Tone Poem Tuesday

Today, a rarity: or something that felt to me like a rarity many years ago, when I was still playing the trumpet (and, I might add, at a pretty high level!). The evolution of the trumpet as an instrument meant that there were certain things that the instrument could do and could not do at first, when the instrument had no valves and could only produce chromatic tones by manipulation of the “embouchure”–that is to say, the lip muscles that produce the buzzing against the mouthpiece that sets the air inside the instrument to vibration. This is why many of the trumpet concertos you hear from the Baroque era pitch the trumpet in a very high register, where it is much easier to produce chromatic notes due to the density of overtones.

Now, there were a few trumpet concertos written in the Classical era, most notably by Haydn and Hummel; these were written for a virtuoso named Anton Weidinger who invented a trumpet with keys (holes in the instrument’s piping that were covered by spring-loaded keys, manipulated by the fingers). This instrument could produce chromatic tones, but aside from Haydn’s and Hummel’s concertos (which are two of the most famous works for trumpet ever written), not much came of the keyed trumpet, due to issues with its sound quality; it took a virtuoso like Weidinger to make the thing sound good at all.

In the Romantic era, though, along came the invention of valves, which finally made the trumpet a truly chromatic instrument. So, you might expect that the trumpet entered a Golden Age of concerted works as the great Romantic composers embraced the trumpet as a solo instrument, capable of much more than just reinforcing tonics and dominants?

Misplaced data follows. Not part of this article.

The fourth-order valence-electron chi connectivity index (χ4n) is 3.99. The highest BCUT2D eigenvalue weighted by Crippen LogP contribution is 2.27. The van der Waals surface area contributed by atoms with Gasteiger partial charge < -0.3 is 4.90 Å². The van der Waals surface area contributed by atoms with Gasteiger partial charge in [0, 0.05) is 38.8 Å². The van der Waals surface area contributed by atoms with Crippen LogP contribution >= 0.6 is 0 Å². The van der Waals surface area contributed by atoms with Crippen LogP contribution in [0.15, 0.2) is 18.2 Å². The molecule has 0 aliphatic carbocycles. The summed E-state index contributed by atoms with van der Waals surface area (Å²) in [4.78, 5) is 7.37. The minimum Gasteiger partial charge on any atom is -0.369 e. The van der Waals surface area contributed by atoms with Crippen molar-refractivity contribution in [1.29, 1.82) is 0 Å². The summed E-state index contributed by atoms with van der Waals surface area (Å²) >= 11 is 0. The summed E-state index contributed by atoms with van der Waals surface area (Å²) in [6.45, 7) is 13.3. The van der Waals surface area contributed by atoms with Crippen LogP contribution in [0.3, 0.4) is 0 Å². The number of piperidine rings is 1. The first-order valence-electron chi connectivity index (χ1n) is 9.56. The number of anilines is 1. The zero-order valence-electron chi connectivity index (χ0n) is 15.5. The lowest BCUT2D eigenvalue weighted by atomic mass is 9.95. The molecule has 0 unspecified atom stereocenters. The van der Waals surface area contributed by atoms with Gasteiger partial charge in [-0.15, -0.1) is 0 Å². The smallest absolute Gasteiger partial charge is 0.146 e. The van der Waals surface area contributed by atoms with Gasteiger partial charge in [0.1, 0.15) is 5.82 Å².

It always bothered me, as a young trumpet student, that there was no solo trumpet literature at all between the Baroque and Classical eras and the Modern era, when at last the trumpet’s popularity as a solo instrument exploded. I always wondered, what if a Schumann, a Brahms, a Saint-Saens, a Tchaikovsky, had embraced the trumpet as a solo instrument in a concerto? Alas!

But it turns out that there were works for solo trumpet and orchestra during that era; it’s just that they were written by more obscure composers who lived in obscurity and who are mostly forgotten today. Enter Oskar Boehme.

Boehme was a trumpet virtuoso who was born in Dresden in 1870. He made a good living as a musician, being both a great player and a decent composer; he landed in St. Petersburg, Russia as a young man, where he lived out his life, writing music and performing and teaching. He wrote there his Trumpet Concerto, which I present below. I had never even heard of this work until a recent Facebook ad notified me of an upcoming concert in Charlotte, NC (I think) conducted by the Buffalo Philharmonic’s own JoAnn Falletta, with Boehme’s concerto on the program. Having heard it several times this last week, how I wish I had known about it back in my college days!

Boehme himself came to a bad end. He lived in Russia, after all, during and after the Revolution, until 1938, when he found himself on the bad end of one of Joseph Stalin’s purges. According to his article on Wikipedia, his music is being rediscovered to this day. I hope that’s the case, given the quality of this concerto, with its Romantic sweep and dazzling virtuosic writing for the trumpet.


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One Response to Tone Poem Tuesday

  1. Roger says:

    Interesting that BÖHME and BOEHME are both acceptable.

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